“The ballot title and summary for (Amendment) 8 do not, in clear and unambiguous language, fairly inform the voters of a chief purpose of the revision,” the lawsuit, filed in Leon County circuit court, alleged.
The amendment was advanced by the Constitution Revision Commission, which meets every 20 years and has the ability to place constitutional changes directly on the general-election ballot.
The amendment combines three different issues into one ballot measure. It would impose an eight-year term limit on school board members. It would require “civic literacy” be promoted in public schools. And it would allow charter schools and other public education initiatives to be authorized by entities other than local school boards, which now make those decisions.
The lawsuit alleged the charter-school provision “was intentionally drafted to be vague” and it concealed the “chief purpose” of the amendment, which is “to eliminate the long-standing, exclusive authority of local elected school boards to operate, control, and supervise all public schools, including charter schools, in their respective school districts.”
The ballot measure fails “to inform voters that the effect of the elimination of the exclusive authority of local school boards over public schools would be to allow any person or entity, public or private, to be designated as authorized to authorize, operate, control, and supervise newly created charter schools and potentially other unspecified public schools,” Tallahassee lawyer Ronald Meyer and attorneys for the Southern Poverty Law Center wrote in the 14-page complaint.
Allowing the amendment to remain on the ballot would prevent voters from realizing that “a yes vote could allow unaccountable political appointees or even private organizations to control where and when charter schools can be established in their county,” League of Women Voters of Florida President Patricia Brigham said in a press release after the challenge was filed Thursday.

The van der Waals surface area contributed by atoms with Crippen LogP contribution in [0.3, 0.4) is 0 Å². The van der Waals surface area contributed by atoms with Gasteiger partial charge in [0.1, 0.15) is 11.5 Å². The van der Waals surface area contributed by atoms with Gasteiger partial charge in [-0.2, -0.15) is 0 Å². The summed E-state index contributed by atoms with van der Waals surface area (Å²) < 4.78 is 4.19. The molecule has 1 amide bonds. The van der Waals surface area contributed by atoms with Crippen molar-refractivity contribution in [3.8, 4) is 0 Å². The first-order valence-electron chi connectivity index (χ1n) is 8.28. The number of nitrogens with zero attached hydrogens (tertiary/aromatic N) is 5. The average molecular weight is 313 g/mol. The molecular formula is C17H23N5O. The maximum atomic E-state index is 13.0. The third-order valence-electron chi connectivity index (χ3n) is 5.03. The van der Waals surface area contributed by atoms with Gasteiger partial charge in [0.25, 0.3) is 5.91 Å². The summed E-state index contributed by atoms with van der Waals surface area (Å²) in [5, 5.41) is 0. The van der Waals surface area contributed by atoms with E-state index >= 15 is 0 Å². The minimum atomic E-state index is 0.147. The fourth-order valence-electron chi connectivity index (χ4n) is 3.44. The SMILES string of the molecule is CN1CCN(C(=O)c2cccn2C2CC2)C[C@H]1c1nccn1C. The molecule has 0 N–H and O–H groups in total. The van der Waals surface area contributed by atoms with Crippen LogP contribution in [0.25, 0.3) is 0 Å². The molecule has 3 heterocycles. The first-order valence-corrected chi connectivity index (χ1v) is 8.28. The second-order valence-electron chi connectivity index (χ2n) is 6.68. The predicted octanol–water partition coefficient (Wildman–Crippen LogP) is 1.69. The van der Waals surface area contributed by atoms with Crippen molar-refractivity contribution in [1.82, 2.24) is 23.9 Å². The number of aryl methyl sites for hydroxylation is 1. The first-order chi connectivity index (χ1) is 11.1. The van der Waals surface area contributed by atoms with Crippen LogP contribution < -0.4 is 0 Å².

The lawsuit also challenged as “ambiguous” language in the ballot summary that refers to schools “established” by local school boards, noting the state Constitution does not specify how public schools are established.
“Voters have no way of knowing or determining from this language which or how many schools will be affected by the revision,” lawyers for the voting-rights group wrote.
While defending the proposal during a debate in April, Constitution Revision Commission member Erika Donalds, a Collier County school board member, said the charter-school provision was aimed at revising a portion of the state Constitution that has been interpreted by courts to give exclusive authority to school boards to operate and control all public schools in their districts.
Donalds said the revision would allow the Legislature to offer more educational “choices,” such as charter schools, to students and their families.
“The Legislature should not be encumbered by unfair and antiquated constitutional language that has been used to block parental choice and protect the education monopoly,” she said.
Donalds has created a group, 8isGreat.org, to raise money and to promote Amendment 8, one of 13 constitutional changes on the Nov. 6 general-election ballot.
With Thursday’s lawsuit, three of the eight ballot measures approved by the Constitution Revision Commission are being challenged in court.
Greyhound breeders and trainers are asking the court to remove Amendment 13 from the November ballot, alleging the measure that seeks to ban all racing at dog tracks by 2020 is misleading and inaccurate.
Broward and Volusia counties have filed lawsuits seeking to have Amendment 10 removed from the ballot. The measure would require charter counties to elect all of their constitutional officers, including sheriffs.
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A constitutional amendment that could create more charter schools should be removed from the November ballot because it is misleading, the League of Women Voters of Florida alleged in a lawsuit filed Thursday.